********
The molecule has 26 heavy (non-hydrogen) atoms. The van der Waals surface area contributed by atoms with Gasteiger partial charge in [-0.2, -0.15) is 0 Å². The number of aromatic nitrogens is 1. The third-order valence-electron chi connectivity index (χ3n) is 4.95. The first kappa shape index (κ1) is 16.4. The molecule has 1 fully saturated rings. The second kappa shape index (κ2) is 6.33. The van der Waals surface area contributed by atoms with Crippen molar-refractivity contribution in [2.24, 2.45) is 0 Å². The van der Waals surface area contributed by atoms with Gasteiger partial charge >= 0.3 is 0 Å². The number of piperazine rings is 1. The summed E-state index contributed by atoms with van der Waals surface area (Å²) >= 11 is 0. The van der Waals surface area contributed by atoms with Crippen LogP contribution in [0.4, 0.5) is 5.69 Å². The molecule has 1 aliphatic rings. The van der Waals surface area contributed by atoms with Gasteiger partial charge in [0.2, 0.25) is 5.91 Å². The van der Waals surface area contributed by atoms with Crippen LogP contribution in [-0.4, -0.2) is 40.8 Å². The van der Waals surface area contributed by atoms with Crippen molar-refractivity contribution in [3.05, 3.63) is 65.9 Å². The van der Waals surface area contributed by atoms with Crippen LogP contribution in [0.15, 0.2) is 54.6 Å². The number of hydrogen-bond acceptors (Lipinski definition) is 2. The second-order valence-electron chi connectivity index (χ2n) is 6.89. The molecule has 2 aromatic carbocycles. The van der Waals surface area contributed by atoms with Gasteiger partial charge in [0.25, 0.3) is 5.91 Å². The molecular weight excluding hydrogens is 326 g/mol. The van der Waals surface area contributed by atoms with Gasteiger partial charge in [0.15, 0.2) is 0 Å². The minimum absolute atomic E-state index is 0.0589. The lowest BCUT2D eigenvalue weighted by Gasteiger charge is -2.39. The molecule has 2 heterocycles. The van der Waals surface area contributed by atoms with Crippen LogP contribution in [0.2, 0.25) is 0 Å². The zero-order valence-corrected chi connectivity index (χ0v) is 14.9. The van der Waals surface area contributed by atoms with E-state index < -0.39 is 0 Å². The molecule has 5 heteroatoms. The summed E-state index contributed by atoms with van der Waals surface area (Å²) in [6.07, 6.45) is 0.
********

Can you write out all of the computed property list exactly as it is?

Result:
The molecule has 26 heavy (non-hydrogen) atoms. The van der Waals surface area contributed by atoms with Gasteiger partial charge in [-0.2, -0.15) is 0 Å². The number of aromatic nitrogens is 1. The third-order valence-electron chi connectivity index (χ3n) is 4.95. The first kappa shape index (κ1) is 16.4. The molecule has 1 fully saturated rings. The second kappa shape index (κ2) is 6.33. The van der Waals surface area contributed by atoms with Crippen molar-refractivity contribution in [2.24, 2.45) is 0 Å². The van der Waals surface area contributed by atoms with Gasteiger partial charge >= 0.3 is 0 Å². The number of piperazine rings is 1. The summed E-state index contributed by atoms with van der Waals surface area (Å²) >= 11 is 0. The van der Waals surface area contributed by atoms with Crippen LogP contribution in [0.4, 0.5) is 5.69 Å². The molecule has 1 aliphatic rings. The van der Waals surface area contributed by atoms with Gasteiger partial charge in [0.2, 0.25) is 5.91 Å². The van der Waals surface area contributed by atoms with Crippen LogP contribution in [-0.4, -0.2) is 40.8 Å². The van der Waals surface area contributed by atoms with Crippen molar-refractivity contribution in [3.05, 3.63) is 65.9 Å². The van der Waals surface area contributed by atoms with Crippen LogP contribution in [0.15, 0.2) is 54.6 Å². The number of hydrogen-bond acceptors (Lipinski definition) is 2. The second-order valence-electron chi connectivity index (χ2n) is 6.89. The molecule has 2 aromatic carbocycles. The van der Waals surface area contributed by atoms with Gasteiger partial charge in [0.25, 0.3) is 5.91 Å². The molecular weight excluding hydrogens is 326 g/mol. The van der Waals surface area contributed by atoms with Gasteiger partial charge in [0.15, 0.2) is 0 Å². The minimum absolute atomic E-state index is 0.0589. The lowest BCUT2D eigenvalue weighted by Gasteiger charge is -2.39. The molecule has 2 heterocycles. The van der Waals surface area contributed by atoms with Crippen LogP contribution in [0.2, 0.25) is 0 Å². The zero-order valence-corrected chi connectivity index (χ0v) is 14.9. The van der Waals surface area contributed by atoms with E-state index < -0.39 is 0 Å². The molecule has 5 heteroatoms. The summed E-state index contributed by atoms with van der Waals surface area (Å²) in [6.07, 6.45) is 0.